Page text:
To open an iron condor trade, the investor sells one call while buying another call with a higher exercise price and sells one put while buying another put with a lower exercise price. Typically, the exercise prices of the calls are above the market price of the stock and the exercise prices of the put options are below the current price of the underlying stock.
In an iron condor, the difference between the exercise prices of the two call options will be equal to the difference between the exercise prices of the two put options. The final requirement for this strategy is that all of the options must have the same expiration date.
The risks and potential rewards of the strategy are shown in the following diagram.
Source: The Options Industry Council
The maximum gain on this trade is equal to the premiums received when the position is open. The maximum risk is equal to the difference in the two exercise prices less the amount of the premium received when the trade was opened.
Opening an Iron Condor in Citi
For Citi, the trade can be opened using the following four options contracts:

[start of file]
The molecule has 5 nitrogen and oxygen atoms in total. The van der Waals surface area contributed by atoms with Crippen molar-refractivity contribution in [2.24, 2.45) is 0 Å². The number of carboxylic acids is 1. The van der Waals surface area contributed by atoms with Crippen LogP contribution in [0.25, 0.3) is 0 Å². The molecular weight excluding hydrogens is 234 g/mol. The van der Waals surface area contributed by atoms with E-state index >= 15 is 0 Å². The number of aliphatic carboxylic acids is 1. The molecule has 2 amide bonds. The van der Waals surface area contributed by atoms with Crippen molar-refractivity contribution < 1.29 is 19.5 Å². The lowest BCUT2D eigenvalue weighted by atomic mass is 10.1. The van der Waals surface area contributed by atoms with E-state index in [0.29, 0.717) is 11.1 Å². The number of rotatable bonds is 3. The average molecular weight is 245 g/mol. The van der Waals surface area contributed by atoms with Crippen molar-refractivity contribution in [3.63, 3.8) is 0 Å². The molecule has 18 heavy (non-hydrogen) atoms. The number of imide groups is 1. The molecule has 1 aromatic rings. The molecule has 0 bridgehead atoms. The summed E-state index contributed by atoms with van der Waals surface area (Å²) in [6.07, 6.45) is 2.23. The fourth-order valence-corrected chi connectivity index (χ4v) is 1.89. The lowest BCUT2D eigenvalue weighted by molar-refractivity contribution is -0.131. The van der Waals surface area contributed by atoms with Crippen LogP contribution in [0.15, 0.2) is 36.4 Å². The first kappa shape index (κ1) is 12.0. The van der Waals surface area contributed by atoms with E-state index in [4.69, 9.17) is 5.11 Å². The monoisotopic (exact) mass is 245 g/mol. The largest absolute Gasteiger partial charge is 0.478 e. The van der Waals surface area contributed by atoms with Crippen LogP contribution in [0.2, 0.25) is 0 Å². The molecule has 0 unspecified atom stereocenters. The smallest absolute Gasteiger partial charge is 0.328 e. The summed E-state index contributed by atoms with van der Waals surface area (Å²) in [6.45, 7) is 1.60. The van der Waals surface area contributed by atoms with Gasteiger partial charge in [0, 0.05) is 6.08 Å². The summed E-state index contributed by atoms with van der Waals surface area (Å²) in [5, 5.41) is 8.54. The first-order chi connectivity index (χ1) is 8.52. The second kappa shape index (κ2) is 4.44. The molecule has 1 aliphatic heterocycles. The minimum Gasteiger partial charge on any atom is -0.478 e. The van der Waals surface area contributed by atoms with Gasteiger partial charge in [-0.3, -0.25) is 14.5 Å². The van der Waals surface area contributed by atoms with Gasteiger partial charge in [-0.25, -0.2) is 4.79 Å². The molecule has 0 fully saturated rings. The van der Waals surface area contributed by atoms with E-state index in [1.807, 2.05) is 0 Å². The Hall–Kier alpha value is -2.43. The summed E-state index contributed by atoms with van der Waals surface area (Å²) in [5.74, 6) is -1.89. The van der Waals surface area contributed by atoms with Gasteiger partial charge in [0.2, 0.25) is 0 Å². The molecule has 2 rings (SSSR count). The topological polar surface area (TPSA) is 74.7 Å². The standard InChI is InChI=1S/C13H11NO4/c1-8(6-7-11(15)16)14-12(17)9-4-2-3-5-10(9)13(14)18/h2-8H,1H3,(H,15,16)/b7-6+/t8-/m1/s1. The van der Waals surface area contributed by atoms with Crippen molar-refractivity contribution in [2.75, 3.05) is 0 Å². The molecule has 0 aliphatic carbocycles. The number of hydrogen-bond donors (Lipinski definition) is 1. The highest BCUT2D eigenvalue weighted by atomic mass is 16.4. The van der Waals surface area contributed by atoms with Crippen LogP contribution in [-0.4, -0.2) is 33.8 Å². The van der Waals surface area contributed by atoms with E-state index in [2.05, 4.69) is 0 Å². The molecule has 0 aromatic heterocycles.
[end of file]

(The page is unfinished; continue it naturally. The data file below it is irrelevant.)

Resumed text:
As you see, all of the options expire on the same day, Friday, February 9.
The difference in the exercise prices of the calls or puts is equal to $1.00. Since each contract covers 100 shares of stock, this means the maximum risk on the trade is equal to $100 less the premium received when the trade was opened.
Selling the options will generate $1.41 in income ($0.39 from the call and $1.02 from the put). Buying the options will cost $1.11 ($0.32 for the call and $0.79 for the put). This means opening the trade will result in a credit of $0.30, or $30 for each contract since each contract covers 100 shares.
The maximum risk on the trade is equal to the difference in strike prices ($1.00) minus the premium received ($0.30). This is equal to $0.70, or $70 since each contract covers 100 shares. Many brokers will require a margin deposit equal to the amount of risk. That means this trade may require just $70 in capital.
The maximum gain on the trade is the amount of premium received when the trade is opened. In this case, that is $0.30 or $30 per contract.
The potential reward on the trade ($30) is about 40% of the amount risked, a high potential return on investment for a trade that will be open for about one month. If a trade like this is entered every month, a small trader could quickly increase the amount of capital in their trading account.
The iron condor is an example of how options are a versatile tool and could meet many of your trading objectives. In this trade, options provide income and defined risk that should be lower than owning the stock.
These are the type of strategies that are explained and used in TradingTips.com’s Options Insider service. To learn more about how options can be used to meet your goals, click here for details on Options Insider.